Solving stiction in MEMs devices


Microelectromechanical devices were supposed to change the world, so where are they?

A few designs have leaked out, such as the accelerometers in air bags. But most have remained stubbornly, and literally, stuck in the lab.

One of the troubling secrets about MEMs is that many designs simply don’t work because their moving parts become stuck fast and refuse to budge.

Engineers call this “stiction”: a vaguely defined force that affects small parts but not large ones (where inertia plays a greater role in overcoming these forces). Stiction is thought to be caused variously by Van der Waals forces, electrostatic forces, hydrogen bondng and even the Casimir force, perhaps in combination. That’s why it’s so hard to avoid.

Now Raul Esquivel-Sirvent and a buddy at the Universidad Nacional Autonoma de Mexico in Mexico City, have a potential solution based on the acoustic Casimir force, an acoustic analogue of the more famous quantum Casimir force which was discovered 10 years ago by Andres Larraza, then at the Naval Postrgraduate School in Monterey.

Here’s the idea: place a couple of parallel plates close together and blast them with sound waves of a specific frequency range. If the waves are larger than the gap between the plates, they will tend to push them together but if they are smaller, they will squeeze into the gap and tend to push them apart. So changing the wavelength or the distance between the plates switches the direction of the force.

That could be useful for microswitches in MEMs devices, says Esquivel-Sirvent. But more interestingly, it could also be used to separate microcomponents that have become stuck together. Perhaps the promise of MEMs will be realised at last.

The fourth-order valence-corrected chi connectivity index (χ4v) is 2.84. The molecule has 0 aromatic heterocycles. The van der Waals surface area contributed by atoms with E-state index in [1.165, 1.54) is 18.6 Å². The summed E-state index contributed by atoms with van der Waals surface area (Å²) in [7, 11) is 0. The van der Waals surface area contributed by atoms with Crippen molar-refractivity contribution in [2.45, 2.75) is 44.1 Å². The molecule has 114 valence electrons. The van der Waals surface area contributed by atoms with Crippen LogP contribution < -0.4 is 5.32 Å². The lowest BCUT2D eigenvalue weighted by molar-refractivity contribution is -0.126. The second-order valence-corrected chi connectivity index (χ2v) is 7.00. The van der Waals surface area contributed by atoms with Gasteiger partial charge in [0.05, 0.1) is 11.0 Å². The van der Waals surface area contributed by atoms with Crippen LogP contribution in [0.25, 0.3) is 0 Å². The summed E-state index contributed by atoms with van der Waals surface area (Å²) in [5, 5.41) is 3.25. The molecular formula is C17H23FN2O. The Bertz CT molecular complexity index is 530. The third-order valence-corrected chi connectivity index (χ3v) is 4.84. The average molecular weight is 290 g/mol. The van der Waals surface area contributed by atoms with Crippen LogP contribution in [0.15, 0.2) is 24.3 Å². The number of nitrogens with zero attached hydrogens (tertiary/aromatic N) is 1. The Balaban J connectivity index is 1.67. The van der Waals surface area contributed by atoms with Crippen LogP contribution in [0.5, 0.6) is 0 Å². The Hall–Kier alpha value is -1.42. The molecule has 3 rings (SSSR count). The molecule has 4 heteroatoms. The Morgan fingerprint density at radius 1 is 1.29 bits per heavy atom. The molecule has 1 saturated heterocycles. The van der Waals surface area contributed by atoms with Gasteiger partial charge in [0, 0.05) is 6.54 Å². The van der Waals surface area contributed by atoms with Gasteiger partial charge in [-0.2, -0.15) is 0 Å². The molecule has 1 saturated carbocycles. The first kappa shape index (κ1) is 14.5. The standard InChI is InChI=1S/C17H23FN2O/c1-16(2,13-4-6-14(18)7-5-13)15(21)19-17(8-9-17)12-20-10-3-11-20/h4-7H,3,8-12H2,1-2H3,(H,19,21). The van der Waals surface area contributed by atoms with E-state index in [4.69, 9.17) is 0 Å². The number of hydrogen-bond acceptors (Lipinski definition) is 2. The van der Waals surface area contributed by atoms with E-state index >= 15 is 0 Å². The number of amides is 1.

Ref: Pull-in Control in Microswitches Using Acoustic Casimir Forces

One Response to “Solving stiction in MEMs devices”

  1. nanoqed says:

    Dear Xivr:

    Sorry to disapoint you, but there is no Casimir force !!!

    In 1947, Casimir after consultation with Bohr, began a folly that has been going on now for over 50 years.

    If Casimir would have conserved EM energy betweeen the plates he would have shown the EM radiation is always constant as the gap changes dimensions, and therefore the force is zero because the gradient of energy with respect to distance vanishes.

    You can think of the plates emitting thermal radiation that is altered because half-wavelengths greater the gap L are excluded from the gap. But as you decrease the gap, the EM energy is conserved, so the frequency simply increases.

    The forces being measured are electrostatic attractive forces caused as the frequency of EM radiation in the UV produces electrons by photolysis, i.e., positive charge is produced in one plate as electrons are emitted and move to the other plate.

    I call this QED induced EM radiation.

    Check out my homepage at link “natural electrification”


    PS: If you bathe the plates in acoustic radiation, you will find an attractive electrostatics force. But the Casimir force is zero.